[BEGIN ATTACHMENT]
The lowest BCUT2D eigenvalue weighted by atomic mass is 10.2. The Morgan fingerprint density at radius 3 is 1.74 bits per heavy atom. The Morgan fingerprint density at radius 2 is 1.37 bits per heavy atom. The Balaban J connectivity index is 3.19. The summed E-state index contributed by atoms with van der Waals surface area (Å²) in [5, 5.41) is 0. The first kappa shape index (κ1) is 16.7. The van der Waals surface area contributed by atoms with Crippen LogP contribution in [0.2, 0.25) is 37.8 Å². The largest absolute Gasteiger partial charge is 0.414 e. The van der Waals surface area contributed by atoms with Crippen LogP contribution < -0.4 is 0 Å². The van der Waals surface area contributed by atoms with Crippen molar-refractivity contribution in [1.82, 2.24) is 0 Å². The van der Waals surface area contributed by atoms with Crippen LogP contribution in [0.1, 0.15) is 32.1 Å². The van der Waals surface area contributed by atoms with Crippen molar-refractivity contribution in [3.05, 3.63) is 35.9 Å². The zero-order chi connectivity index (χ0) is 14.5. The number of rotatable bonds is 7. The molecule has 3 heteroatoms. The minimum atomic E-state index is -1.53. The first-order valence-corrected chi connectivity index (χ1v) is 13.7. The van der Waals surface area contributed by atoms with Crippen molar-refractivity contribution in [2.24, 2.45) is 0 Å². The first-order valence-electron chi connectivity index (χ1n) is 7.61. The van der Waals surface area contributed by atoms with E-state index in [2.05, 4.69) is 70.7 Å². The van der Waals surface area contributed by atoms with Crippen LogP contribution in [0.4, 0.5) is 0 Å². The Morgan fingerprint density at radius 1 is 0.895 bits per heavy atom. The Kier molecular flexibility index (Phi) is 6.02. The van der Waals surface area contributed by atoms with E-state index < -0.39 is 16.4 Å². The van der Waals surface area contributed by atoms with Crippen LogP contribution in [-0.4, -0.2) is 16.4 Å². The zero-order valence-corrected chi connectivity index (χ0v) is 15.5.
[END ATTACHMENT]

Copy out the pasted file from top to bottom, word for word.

The lowest BCUT2D eigenvalue weighted by atomic mass is 10.2. The Morgan fingerprint density at radius 3 is 1.74 bits per heavy atom. The Morgan fingerprint density at radius 2 is 1.37 bits per heavy atom. The Balaban J connectivity index is 3.19. The summed E-state index contributed by atoms with van der Waals surface area (Å²) in [5, 5.41) is 0. The first kappa shape index (κ1) is 16.7. The van der Waals surface area contributed by atoms with Crippen LogP contribution in [0.2, 0.25) is 37.8 Å². The largest absolute Gasteiger partial charge is 0.414 e. The van der Waals surface area contributed by atoms with Crippen LogP contribution < -0.4 is 0 Å². The van der Waals surface area contributed by atoms with Crippen molar-refractivity contribution in [1.82, 2.24) is 0 Å². The van der Waals surface area contributed by atoms with Crippen LogP contribution in [0.1, 0.15) is 32.1 Å². The van der Waals surface area contributed by atoms with Crippen molar-refractivity contribution in [3.05, 3.63) is 35.9 Å². The zero-order chi connectivity index (χ0) is 14.5. The number of rotatable bonds is 7. The molecule has 3 heteroatoms. The minimum atomic E-state index is -1.53. The first-order valence-corrected chi connectivity index (χ1v) is 13.7. The van der Waals surface area contributed by atoms with Crippen molar-refractivity contribution in [2.24, 2.45) is 0 Å². The first-order valence-electron chi connectivity index (χ1n) is 7.61. The van der Waals surface area contributed by atoms with E-state index in [2.05, 4.69) is 70.7 Å². The van der Waals surface area contributed by atoms with Crippen LogP contribution in [0.4, 0.5) is 0 Å². The Morgan fingerprint density at radius 1 is 0.895 bits per heavy atom. The Kier molecular flexibility index (Phi) is 6.02. The van der Waals surface area contributed by atoms with E-state index < -0.39 is 16.4 Å². The van der Waals surface area contributed by atoms with Crippen LogP contribution in [-0.4, -0.2) is 16.4 Å². The zero-order valence-corrected chi connectivity index (χ0v) is 15.5.